Encore starts its diagnosis and treatment with a nervous system check. Instrumentation measurements, biochemical imaging, etc. then, the specific problems / ailments, are then determined to be a problem of nervous system function. Poole explained that chiropractic medicine is actually centered around nervous system functions.
The practice of preventative medicine was discussed. It’s cheaper to eat right, exercise regularly, and get plenty of rest than to deal with a heart attack.
Then we were led through a series of simple yet effective exercises to help maintain back and spine health. I must confess I felt quite refreshed afterward!
The final thing that was brought up was trust between the patient and the health care provider. This is of utmost importance.
Lindsey Harris & Reggie Sylvester
Photo by Sohrab Saadat Ladjevardi


The workshop concluded with a different musical offering. Singer / guitarist / songwriter Lindsey Wilson and percussionist Reggie Sylvester performed a song about Trayvon Martin. The music was quite beautiful, but serious, and haunting in both its sincerity and intensity.

The workshop was clearly a success. It’s indicative of MFM’s progressive, musician-centric agenda, and forward thinking in addressing the needs of the musical community.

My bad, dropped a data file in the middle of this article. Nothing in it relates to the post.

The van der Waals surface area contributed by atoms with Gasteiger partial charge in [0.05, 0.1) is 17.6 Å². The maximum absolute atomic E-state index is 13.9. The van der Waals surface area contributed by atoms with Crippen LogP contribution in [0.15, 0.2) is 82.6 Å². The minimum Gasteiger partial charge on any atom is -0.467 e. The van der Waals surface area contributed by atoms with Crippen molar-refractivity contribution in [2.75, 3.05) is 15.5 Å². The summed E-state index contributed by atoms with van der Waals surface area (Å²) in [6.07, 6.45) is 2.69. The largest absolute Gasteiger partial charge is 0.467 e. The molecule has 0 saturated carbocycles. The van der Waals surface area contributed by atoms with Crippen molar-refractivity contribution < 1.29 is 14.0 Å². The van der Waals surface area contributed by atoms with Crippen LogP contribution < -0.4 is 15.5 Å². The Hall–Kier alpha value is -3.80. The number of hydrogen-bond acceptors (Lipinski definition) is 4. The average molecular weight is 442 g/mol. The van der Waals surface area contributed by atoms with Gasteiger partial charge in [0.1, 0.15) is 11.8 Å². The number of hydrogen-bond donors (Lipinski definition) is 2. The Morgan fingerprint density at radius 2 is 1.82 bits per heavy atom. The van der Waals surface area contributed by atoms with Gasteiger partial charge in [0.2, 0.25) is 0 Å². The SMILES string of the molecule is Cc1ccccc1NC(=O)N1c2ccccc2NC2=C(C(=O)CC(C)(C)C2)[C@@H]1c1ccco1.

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Review: MFM Workshop "Make Music Your Profession" #4 with Ken Umezaki (Digital Daruma)

Music is a Digital Commodity!

Date: July 14, 2016
Venue: WeWork Wall Street

Review by James J. Rehm

On Thursday, July 14th, 2016, I traveled to Manhattan from a farm on long island where I volunteer to attend the MFM workshop “Make Music Your Profession – Exploring Music as a Digital Commodity”. Upon arriving at my destination, I settled in the conference room at WeWork Wall Street. Sohrab Saadat Ladjevardi, the president of MFM, opened the program by expressing that living life as a musician is indeed a profession.

Marco Lienhard presented a music performance on the shakuhachi. He introduced it as a piece that Japanese samurai used to aid in meditation. The music was beautiful and strong. As I closed my eyes and listened, I wondered if the music was an improvisation or a compilation of pieces that have been played for hundreds of years.


Ken Umezaki speaking
Photo by Alex Abagiu


Ken Umezaki of Digital Daruma gave a presentation providing information about what is going on in the music business today. Compared to the past, musicians now have more possibilities to distribute content as a commodity without the middle man. Quoting Ken: “The digital economy has commoditized music, with profound ramifications for musicians or creators, consumers and the music industry across everything they do.”